About Me

Born August 4, 1894 in Auburn, New York to William and Alice Beardsley Woodruff Hills. Younger brother Carroll Beardsley Hills and younger sister Mary Day Hills. Educated at St. Paul's School, Concord, New Hampshire and Princeton University, class of 1917

Sunday, December 7, 2008

Letter written December 5, 1918

Dear Mother-:

This has got to be more or less of an interlude in the sad story of my life for it is an occasion. In fact one of the few ambitions of my life have been realized for yesterday we came into Germany, that is real old Germany that always has been Germany.We were, as you remember, in Luxemburg until yesterday when we started and went down to the river Moselle along which we followed until we finally crossed some little stream the name of which I don’t quite remember and were in the ancestral home of the squarehead. It was really quite a thrill that one had and if anyone had told me a month ago that I would be in Germany today I should have put them down as quite mad. We followed along the river to Treves (or Trier, in German) and from there came over to where we now are, a village called Salmohr, not far from Wittlich. It is the invasion of Germany but vastly different than I ever had any idea it would be. I am sorry that we did not get into their towns as the Bosche went out the other side to the accompaniment of machine guns, falling walls, the black smoke of melanite and dust and noise, but this way is very much more comfortable. The invasion is more in the way of pleasure trip than anything else. We arrive and billet just as we did in the French rear area town.The inhabitants are not at all ill disposed and nothing in the world can keep the glorious American high ranking buck private from making friends with every and anybody. Ten minutes after they were in Germany the streets were full of Heinies and Americans swapping cigarettes and having the time of their life. The Dutch can’t cope with the situation at all. There seems to be some mistake. For here are these soldiers whom they have heard were such savages and brutes treating them better than their soldiers would.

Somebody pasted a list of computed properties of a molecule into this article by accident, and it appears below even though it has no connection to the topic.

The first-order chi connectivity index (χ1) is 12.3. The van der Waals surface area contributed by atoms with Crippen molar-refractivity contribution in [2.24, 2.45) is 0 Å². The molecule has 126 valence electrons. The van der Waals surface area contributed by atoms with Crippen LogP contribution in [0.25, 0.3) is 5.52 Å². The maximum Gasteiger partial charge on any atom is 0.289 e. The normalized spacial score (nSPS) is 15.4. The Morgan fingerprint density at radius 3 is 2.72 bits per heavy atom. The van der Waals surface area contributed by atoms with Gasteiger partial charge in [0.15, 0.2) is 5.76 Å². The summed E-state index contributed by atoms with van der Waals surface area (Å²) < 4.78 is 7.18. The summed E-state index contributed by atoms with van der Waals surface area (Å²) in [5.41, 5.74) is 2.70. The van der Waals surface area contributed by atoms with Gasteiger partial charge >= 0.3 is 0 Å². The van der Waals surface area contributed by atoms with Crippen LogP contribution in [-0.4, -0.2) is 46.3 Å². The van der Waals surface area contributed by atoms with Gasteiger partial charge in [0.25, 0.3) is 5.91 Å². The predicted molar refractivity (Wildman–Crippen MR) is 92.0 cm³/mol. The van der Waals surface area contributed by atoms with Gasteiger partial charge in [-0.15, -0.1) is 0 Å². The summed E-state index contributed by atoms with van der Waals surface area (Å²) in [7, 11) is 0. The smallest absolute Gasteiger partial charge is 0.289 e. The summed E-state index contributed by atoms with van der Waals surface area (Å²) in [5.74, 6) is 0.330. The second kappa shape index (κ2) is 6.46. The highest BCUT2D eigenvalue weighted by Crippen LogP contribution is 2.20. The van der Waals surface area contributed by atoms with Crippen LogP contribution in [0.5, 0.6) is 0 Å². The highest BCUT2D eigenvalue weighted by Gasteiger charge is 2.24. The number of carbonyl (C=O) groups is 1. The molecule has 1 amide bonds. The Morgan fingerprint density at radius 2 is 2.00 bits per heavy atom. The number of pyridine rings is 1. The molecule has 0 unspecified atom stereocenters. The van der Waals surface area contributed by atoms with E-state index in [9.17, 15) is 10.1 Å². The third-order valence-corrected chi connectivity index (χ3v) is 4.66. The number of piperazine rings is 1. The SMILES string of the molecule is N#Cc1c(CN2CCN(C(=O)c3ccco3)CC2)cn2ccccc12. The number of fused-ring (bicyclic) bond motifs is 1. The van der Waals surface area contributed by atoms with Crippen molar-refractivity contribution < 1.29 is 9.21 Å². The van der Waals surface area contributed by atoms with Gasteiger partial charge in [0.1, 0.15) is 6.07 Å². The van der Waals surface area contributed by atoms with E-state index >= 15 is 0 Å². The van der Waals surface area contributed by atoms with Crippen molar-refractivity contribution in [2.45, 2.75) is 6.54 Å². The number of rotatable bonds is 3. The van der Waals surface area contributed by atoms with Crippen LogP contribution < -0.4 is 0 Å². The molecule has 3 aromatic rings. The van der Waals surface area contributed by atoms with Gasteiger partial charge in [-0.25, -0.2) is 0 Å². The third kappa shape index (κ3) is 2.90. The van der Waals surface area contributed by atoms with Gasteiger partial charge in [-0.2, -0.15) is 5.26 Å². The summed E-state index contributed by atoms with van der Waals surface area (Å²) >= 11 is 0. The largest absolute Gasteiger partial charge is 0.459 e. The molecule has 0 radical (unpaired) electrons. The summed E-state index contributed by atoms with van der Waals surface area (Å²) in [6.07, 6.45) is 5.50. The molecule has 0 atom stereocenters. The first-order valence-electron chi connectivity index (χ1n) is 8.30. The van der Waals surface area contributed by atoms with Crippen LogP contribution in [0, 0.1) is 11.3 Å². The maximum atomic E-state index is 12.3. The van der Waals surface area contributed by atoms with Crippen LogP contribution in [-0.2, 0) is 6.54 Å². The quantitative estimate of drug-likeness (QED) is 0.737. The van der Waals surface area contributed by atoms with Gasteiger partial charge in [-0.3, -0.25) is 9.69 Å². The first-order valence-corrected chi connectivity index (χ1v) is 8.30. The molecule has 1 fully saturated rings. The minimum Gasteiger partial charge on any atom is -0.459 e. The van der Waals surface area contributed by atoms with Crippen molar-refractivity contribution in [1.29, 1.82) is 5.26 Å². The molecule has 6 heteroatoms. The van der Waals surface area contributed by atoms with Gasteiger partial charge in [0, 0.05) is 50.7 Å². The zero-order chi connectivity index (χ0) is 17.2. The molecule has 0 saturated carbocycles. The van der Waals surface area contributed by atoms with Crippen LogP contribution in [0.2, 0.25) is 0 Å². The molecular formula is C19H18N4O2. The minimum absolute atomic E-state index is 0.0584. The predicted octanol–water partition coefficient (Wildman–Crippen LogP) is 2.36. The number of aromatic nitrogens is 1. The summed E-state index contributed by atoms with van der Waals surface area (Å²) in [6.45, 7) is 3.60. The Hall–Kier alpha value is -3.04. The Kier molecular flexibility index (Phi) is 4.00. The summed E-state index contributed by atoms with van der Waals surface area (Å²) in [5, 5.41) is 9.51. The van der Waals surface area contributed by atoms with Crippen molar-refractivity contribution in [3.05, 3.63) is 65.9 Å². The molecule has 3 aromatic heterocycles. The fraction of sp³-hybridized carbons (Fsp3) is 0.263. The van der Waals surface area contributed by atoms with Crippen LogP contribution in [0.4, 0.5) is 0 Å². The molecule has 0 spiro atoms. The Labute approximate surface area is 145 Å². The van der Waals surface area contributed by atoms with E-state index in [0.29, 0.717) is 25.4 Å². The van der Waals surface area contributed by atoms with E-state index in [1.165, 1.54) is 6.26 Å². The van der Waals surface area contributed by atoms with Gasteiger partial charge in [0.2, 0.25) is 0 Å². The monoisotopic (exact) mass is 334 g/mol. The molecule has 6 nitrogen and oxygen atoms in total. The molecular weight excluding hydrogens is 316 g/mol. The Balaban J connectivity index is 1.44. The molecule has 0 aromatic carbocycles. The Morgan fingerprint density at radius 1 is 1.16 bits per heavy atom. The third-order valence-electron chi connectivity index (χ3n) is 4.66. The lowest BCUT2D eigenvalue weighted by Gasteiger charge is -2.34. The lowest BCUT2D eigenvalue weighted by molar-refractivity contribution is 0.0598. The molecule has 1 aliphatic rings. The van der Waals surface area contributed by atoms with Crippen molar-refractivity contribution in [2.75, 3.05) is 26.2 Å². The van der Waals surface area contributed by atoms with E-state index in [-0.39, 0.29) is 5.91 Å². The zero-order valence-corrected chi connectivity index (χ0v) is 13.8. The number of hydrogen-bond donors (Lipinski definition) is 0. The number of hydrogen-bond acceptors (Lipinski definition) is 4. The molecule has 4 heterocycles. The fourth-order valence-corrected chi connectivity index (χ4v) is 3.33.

As a matter of fact the people can’t do enough for us and the feeling against the Kaiser among them is tremendously high. It may perhaps be different in some other parts of the country as we go farther in but just now the feeling between the invaders and the invaded is thoroughly amicable to say the least.

This is about all now --- I will write more later
With love

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